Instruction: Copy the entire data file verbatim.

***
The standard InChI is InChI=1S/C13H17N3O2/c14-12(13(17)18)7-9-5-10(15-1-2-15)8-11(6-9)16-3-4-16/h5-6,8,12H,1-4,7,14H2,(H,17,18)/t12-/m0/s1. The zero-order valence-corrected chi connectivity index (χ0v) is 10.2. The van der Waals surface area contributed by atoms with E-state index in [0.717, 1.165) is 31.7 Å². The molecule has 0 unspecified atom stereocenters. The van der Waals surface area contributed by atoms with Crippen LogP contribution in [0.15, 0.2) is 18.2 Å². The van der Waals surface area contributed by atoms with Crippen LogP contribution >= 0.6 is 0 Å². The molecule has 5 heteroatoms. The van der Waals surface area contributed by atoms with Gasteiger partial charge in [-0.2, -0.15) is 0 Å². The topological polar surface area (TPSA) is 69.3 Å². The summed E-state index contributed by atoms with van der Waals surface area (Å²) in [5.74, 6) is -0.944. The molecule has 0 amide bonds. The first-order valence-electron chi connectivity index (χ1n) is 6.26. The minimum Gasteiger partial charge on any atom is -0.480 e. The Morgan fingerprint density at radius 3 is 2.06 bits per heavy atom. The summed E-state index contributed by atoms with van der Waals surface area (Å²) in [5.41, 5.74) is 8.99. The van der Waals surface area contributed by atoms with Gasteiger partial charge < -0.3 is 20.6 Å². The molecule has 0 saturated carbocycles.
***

The standard InChI is InChI=1S/C13H17N3O2/c14-12(13(17)18)7-9-5-10(15-1-2-15)8-11(6-9)16-3-4-16/h5-6,8,12H,1-4,7,14H2,(H,17,18)/t12-/m0/s1. The zero-order valence-corrected chi connectivity index (χ0v) is 10.2. The van der Waals surface area contributed by atoms with E-state index in [0.717, 1.165) is 31.7 Å². The molecule has 0 unspecified atom stereocenters. The van der Waals surface area contributed by atoms with Crippen LogP contribution in [0.15, 0.2) is 18.2 Å². The van der Waals surface area contributed by atoms with Crippen LogP contribution >= 0.6 is 0 Å². The molecule has 5 heteroatoms. The van der Waals surface area contributed by atoms with Gasteiger partial charge in [-0.2, -0.15) is 0 Å². The topological polar surface area (TPSA) is 69.3 Å². The summed E-state index contributed by atoms with van der Waals surface area (Å²) in [5.74, 6) is -0.944. The molecule has 0 amide bonds. The first-order valence-electron chi connectivity index (χ1n) is 6.26. The minimum Gasteiger partial charge on any atom is -0.480 e. The Morgan fingerprint density at radius 3 is 2.06 bits per heavy atom. The summed E-state index contributed by atoms with van der Waals surface area (Å²) in [5.41, 5.74) is 8.99. The van der Waals surface area contributed by atoms with Gasteiger partial charge < -0.3 is 20.6 Å². The molecule has 0 saturated carbocycles.